2. What will not be covered? You need to ask questions about things that will not be covered. Things like, if you are unemployed at the time of getting this insurance, will you still be eligible for unemployment coverage. Many of these things will be specific to your situation and until you ask, you will not know whether it is covered or not.

3. How much will it cover? This is probably the most critical point. While in a lot of cases your full outstanding balance will be paid, sometimes this is not so. In some cases, your credit card insurance will only ensure that if you default, they pay the minimum balance for six months and after that – you are on your own. As you can well imagine, this is pretty useless. You need to specifically check, if this is the coverage you are getting.

4. When will the free coverage end? In a lot of cases, credit card insurance will be offered free for a few months and if you don’t decline coverage in those few months, you will be automatically enrolled for it. You need to find out how many months you get free, and how easily can you cancel the coverage.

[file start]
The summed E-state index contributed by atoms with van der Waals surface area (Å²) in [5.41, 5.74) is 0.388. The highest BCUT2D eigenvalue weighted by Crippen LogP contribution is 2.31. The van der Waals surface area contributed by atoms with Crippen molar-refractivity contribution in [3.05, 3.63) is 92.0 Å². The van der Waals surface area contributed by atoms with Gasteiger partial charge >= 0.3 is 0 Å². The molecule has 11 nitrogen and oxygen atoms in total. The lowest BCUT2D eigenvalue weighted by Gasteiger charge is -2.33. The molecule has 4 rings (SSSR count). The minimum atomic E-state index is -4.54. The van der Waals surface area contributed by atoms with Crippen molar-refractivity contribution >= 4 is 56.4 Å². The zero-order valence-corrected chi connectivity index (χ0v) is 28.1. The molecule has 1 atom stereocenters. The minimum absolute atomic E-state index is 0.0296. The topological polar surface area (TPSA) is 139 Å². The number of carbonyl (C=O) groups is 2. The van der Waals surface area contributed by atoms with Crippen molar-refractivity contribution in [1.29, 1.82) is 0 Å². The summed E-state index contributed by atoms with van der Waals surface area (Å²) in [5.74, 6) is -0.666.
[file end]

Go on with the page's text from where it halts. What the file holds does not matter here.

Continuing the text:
I think these are some important point that you should consider before taking credit card insurance. Do you have anything to add to this list?

What Is An Inverse ETF?

Inverse ETFs are a class of ETFs that rises in value when their underlying asset falls. For example, the ProShares Short QQQ ETF (whose underlying asset is the NASDAQ) will rise, if the NASDAQ falls. So, if you expect companies in the NASDAQ to perform poorly, you could buy the ProShares Short QQQ. Recently, Inverse ETFs are gaining in popularity because the overall sentiment of the market is bearish, and everything seems to be going down (except the unemployment numbers).

Types of Inverse ETFs

Although Inverse ETFs are a relatively new phenomenon, there are already many Inverse ETFs that cover almost all major indices and sectors. This means you can pick a class that you are bearish on, and buy an appropriate Inverse ETF. For example, if I think that the financial sector is doomed, and I want to go short on the whole sector, I can buy the ProShares UltraShort Financials ETF, which bets against the Dow Jones U.S. Financial Index.

Similarly, there are other ETFs that short the Consumer Services Sector, Industrial Sector, Technology Sector, Oil and Gas Sector and also other classes like Emerging Markets, etc.  You name it, they have it.

Inverse ETFs Can Be Leveraged

Thanks to Lehman, leverage is no longer a financial jargon, but has entered the lexicon of the common man. Many Inverse ETFs are leveraged and aim to return twice or thrice the fall in the index value. For example, ProShares UltraShort Financials ETF gains 10%, if the underlying Dow Jones Financials index falls by 5%. The ETF will gain twice the amount that the index falls, and vice versa.